The running heading above the Start button indicates what layer is currently deposited. Three bars below the Start button indicate theoretical layer thickness (green), growing thickness of the deposited layer (aqua), and estimated thickness of the deposited layer (red). The last thickness is estimated by the on-line characterization algorithm on the basis of on-line monitoring data shown by the red spectral curve in the right part of the window. The estimated thickness value is used by the control algorithm to make a decision about terminating layer deposition.

The green spectral curve (right panel) represents a theoretical spectral transmittance/reflectance at the end of the current layer deposition. This curve corresponds to the thickness of the current layer indicated by the green bar at the left panel.

The yellow spectral curve is a theoretical curve when 80% of the current layer thickness is deposited and the blue curve is a theoretical curve when 90% of the current layer thickness is deposited. The aqua spectral curve is transmittance/reflectance corresponding to the actual thickness of the current layer. This thickness is represented by the aqua bar at the left part of the window.

The Pause checkbox regulates whether there are time intervals between depositions of layers or not.

The Y Axis Scale radio button allows selecting the type of scaling for the preview screen.


broad band monitoring

Fig. 6. Result of a deposition run of a 31-layer two-line filter with settings from Figs. 3-4. Transmittance degrades definitely around the wavelength 700 nm.

BBM monitoring

Fig. 7. Result of a deposition run of a 27-layer robust two-line filter with settings from Figs. 3-4.

bbm monitoring simulation

Fig. 8. At the sixth step, actual errors in layer thicknesses are displayed.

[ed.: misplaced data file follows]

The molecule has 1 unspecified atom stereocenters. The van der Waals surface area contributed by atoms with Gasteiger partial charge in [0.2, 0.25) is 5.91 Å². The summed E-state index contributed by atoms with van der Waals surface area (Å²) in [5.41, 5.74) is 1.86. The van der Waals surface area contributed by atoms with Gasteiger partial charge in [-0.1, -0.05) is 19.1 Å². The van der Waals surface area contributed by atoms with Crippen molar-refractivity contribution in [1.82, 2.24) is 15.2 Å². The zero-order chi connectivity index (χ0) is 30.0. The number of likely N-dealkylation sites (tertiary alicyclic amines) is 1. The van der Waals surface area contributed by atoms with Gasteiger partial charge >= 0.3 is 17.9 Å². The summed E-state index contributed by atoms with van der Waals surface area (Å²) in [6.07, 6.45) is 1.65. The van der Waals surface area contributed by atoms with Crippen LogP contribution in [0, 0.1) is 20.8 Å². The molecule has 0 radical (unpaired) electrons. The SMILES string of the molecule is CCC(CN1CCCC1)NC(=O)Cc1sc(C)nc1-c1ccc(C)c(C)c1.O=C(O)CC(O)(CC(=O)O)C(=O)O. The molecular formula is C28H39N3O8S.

Rel.Th. tab (Fig. 8) allows to represent obtained relative thickness errors in the form of bar chart.

Abs.Th. tab is quite similar, but represents obtained thickness errors as absolute values.

The Thicknesses tab allows previewing relative errors in layer thicknesses of the simulated coating.

The Thicknesses tab allows the user to examine results of the computational manufacturing experiment in numerical form. There you can find physical thicknesses of layers of theoretical design, actual physical thicknesses of layers, relative and absolute errors in layer thicknesses of the simulated coating. 

Refr. Indices tab displays information concerning variations of refractive indices and inhomogeneities during simulated deposition.

The Export field at the left panel can be used for exporting actually deposited design to the memory. This design is exported after pressing the Finish button if the Deposited radio button is checked. The exported design can be then processed using other OptiLayer options.

BBM option allows you to perform a number of simulated runs a number of times and to estimate the production yield that is defined as the ratio of successful deposition runs to the total number of runs. The production yield is a number from 0 to 100%.

A deposition run is successful if its spectral characteristics lie in the allowed corridor that is defined through the range target.

If you have a series of design solutions of the same problem, it is recommended to perform 10-20 computational runs for each solution. If a solution exhibits a low yield or a medium, it is recommended to exclude this solution from the consideration.  For solutions exhibiting almost 100% yield, further tests should be performed, for example, 100-200 runs.

BBM simulations

Fig. 9. A 31-layer two-line filter and the range target.

broad band monitoring simulation

Fig.10. Resulting performances of 10 simulation runs of the 31-layer two-line filter.

Successful design spectral characteristics are plotted in green color, spectral characteristics of designs that are at least partly outside of the corridor specified with range target are plotted in red color (Fig. 10).

It is possible to terminate computations at any moment.

Computational progress is represented by the progress indicator in the status bar of the Broadband Monitoring Yield (Fig.11). Relative part of successful design is represented as percentage at the second progress indicator.

Of course, you can enlarge the critical  spectral ranges (Fig. 11).

On the misses tab, Upper misses (events when the spectral curve violated upper boundary of specifications) are represented as a blue area, lower misses (events when the spectral curve violated lower boundary of target values) are represented as a green area. Total number of misses for each wavelength is represented by the red curve.

broadband optical monitoring simulation

Fig. 11. Summary of the yield analysis: 60% deposition runs are successful, the most critical spectral range is around the wavelength 700 nm.